Participants in the book release on the early life of John Mack, included, from left, Leah Sayles, United Voices of Literacy president; Laval Belle, owner of Noah’s Ark Publishing; Sharon D. Hogg, author; retired Congresswoman Diane Watson and Jacquelyn Dupont-Walker, MTA commissioner. (Cora J. Fossett/L.A. Sentinel)

Everyone agrees that John W. Mack made a lasting impact on the city, especially in South Los Angeles. His role in advancing civil rights, social justice and economic equity for African Americans is documented in print publications, Internet entries, TV news archives and several YouTube videos.

But, how did he become such an iconic figure?  Author Sharon D. Hogg seeks to answer that question in her new book, “Life is a Marathon: The Life and Legacy of John Wesley Mack.”

The wealth of material about Mack, who passed away last year, fills several Google pages, which can give the impression that there is no more to learn about him.  However, Hogg reveals facts about the legend that are not so well known and she aims her information toward young readers.

“Life is a Marathon” recounts Mack’s upbringing and tells about the early role models and nurturing influences that shaped his character and principles in his ensuing years. Hogg also shares the job that he had as a youth, his involvement in the church as a teen and the situations he experienced as a young adult, which laid the groundwork for his significant career.

“The book covers what he was like as a child and what made him want to be a leader in his community,” said Hogg. “The book starts with him as a young boy, born in South Carolina and growing up in the civil rights era, and follows him until he becomes president of the Los Angeles Urban League and a police commissioner.

“Two things I learned was that John Mack was a preacher’s kid, so that was interesting. Also, I didn’t know that he worked in the cotton fields and he did not complain about it,” Hogg said.

She outlined other highlights of “Life is a Marathon” and the story behind writing it during a book release and signing event on July 20, at the Baldwin Hills – Crenshaw Mall. Hosted by retired Congresswoman Diane E. Watson, the program attracted a big crowd, as well as Mack’s son, Anthony and Mack’s grandchildren.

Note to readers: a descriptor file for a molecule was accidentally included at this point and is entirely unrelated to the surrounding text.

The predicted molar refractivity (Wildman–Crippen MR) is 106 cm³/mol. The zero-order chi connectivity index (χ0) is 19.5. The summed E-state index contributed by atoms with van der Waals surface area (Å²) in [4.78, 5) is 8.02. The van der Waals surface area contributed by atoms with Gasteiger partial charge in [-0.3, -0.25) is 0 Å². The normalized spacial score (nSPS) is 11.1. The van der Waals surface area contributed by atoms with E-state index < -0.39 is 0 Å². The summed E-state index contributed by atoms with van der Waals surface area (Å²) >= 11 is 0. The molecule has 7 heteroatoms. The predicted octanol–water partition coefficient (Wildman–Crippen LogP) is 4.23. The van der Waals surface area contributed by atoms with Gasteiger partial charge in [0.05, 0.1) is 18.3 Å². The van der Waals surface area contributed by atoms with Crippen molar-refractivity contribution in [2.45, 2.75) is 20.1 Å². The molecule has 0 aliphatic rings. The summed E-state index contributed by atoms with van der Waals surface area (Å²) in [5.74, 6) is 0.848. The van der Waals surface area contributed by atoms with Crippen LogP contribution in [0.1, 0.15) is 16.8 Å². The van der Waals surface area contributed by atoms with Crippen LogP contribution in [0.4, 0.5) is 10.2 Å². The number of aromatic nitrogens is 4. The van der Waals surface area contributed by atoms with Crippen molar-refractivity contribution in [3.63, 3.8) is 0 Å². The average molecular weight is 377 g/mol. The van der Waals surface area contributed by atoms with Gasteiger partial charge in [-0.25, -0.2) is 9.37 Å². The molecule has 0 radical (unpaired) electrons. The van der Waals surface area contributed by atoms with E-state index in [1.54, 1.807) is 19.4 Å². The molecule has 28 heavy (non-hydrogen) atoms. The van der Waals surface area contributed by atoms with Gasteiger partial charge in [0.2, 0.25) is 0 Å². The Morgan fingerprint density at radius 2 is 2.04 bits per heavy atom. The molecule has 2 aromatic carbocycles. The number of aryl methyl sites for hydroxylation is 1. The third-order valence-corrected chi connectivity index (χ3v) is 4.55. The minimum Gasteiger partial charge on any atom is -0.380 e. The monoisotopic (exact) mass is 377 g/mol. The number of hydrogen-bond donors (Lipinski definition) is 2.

Following an introduction by MTA Commissioner Jacquelyn Dupont-Walker, Watson queried Hogg about the book and reasons the project came about. Watson worked closely with Mack for many years and was a member of the Urban League Board of Directors, who selected him to head the organization.

Explaining the book’s beginnings, Hogg said the project stemmed from a discussion between Laval Belle, owner of Noah’s Ark Publishing, and Leah Sayles, president of United Voices of Literacy (UVOL).  Sayles’ nonprofit operates an after-school reading program at John Mack Elementary School.

“Leah, who is all about inspiring and enriching her students, wanted a book written on John Mack to further elevate her students. Laval came to me and asked if I would like to do it. I thought, ‘what a responsibility,’ but I would be a fool not to except the privilege to write the book on John Mack,” Hogg said.

Starting her research and interviewing in January, Hogg completed the book in mid-March and Belle had the publication ready a few months later.  In addition, he and Sayles recruited 5th grade students in UVOL’s Readers are Leaders program at Mack Elementary to record an audiobook of “Life is a Marathon.”

“We are happy to be a part of this. Mr. Mack was a wonderful statesman who believed in education and we are now celebrating his life and legacy through the first book signing and the audiobook that our students are so proud of,” said Sayles.

“Life is a Marathon: The Life and Legacy of John Wesley Mack” and the audiobook are available at Malik Books in the Baldwin Hills Crenshaw Mall and at